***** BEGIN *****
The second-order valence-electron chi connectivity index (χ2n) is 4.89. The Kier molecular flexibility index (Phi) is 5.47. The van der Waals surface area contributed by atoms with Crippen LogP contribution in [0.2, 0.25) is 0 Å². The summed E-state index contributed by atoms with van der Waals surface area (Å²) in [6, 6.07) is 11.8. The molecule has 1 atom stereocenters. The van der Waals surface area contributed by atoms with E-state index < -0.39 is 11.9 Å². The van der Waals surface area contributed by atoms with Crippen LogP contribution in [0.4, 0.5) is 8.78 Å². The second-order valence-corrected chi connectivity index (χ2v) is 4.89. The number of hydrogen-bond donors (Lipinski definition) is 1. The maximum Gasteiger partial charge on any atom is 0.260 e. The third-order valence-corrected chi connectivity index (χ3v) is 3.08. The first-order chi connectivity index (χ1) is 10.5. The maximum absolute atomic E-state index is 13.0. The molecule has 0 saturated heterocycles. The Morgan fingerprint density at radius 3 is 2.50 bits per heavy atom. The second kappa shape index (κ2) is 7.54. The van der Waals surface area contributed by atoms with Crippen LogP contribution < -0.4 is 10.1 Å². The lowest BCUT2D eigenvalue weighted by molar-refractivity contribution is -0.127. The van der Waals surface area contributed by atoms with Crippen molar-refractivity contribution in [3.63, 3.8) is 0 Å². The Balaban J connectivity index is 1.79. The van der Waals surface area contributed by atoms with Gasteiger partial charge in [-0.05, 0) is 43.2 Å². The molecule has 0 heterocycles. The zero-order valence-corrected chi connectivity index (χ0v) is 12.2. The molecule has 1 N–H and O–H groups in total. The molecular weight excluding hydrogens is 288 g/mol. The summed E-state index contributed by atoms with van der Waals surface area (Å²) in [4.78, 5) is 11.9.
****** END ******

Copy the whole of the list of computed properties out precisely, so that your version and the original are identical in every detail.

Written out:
The second-order valence-electron chi connectivity index (χ2n) is 4.89. The Kier molecular flexibility index (Phi) is 5.47. The van der Waals surface area contributed by atoms with Crippen LogP contribution in [0.2, 0.25) is 0 Å². The summed E-state index contributed by atoms with van der Waals surface area (Å²) in [6, 6.07) is 11.8. The molecule has 1 atom stereocenters. The van der Waals surface area contributed by atoms with E-state index < -0.39 is 11.9 Å². The van der Waals surface area contributed by atoms with Crippen LogP contribution in [0.4, 0.5) is 8.78 Å². The second-order valence-corrected chi connectivity index (χ2v) is 4.89. The number of hydrogen-bond donors (Lipinski definition) is 1. The maximum Gasteiger partial charge on any atom is 0.260 e. The third-order valence-corrected chi connectivity index (χ3v) is 3.08. The first-order chi connectivity index (χ1) is 10.5. The maximum absolute atomic E-state index is 13.0. The molecule has 0 saturated heterocycles. The Morgan fingerprint density at radius 3 is 2.50 bits per heavy atom. The second kappa shape index (κ2) is 7.54. The van der Waals surface area contributed by atoms with Crippen LogP contribution < -0.4 is 10.1 Å². The lowest BCUT2D eigenvalue weighted by molar-refractivity contribution is -0.127. The van der Waals surface area contributed by atoms with Crippen molar-refractivity contribution in [3.63, 3.8) is 0 Å². The Balaban J connectivity index is 1.79. The van der Waals surface area contributed by atoms with Gasteiger partial charge in [-0.05, 0) is 43.2 Å². The molecule has 0 heterocycles. The zero-order valence-corrected chi connectivity index (χ0v) is 12.2. The molecule has 1 N–H and O–H groups in total. The molecular weight excluding hydrogens is 288 g/mol. The summed E-state index contributed by atoms with van der Waals surface area (Å²) in [4.78, 5) is 11.9.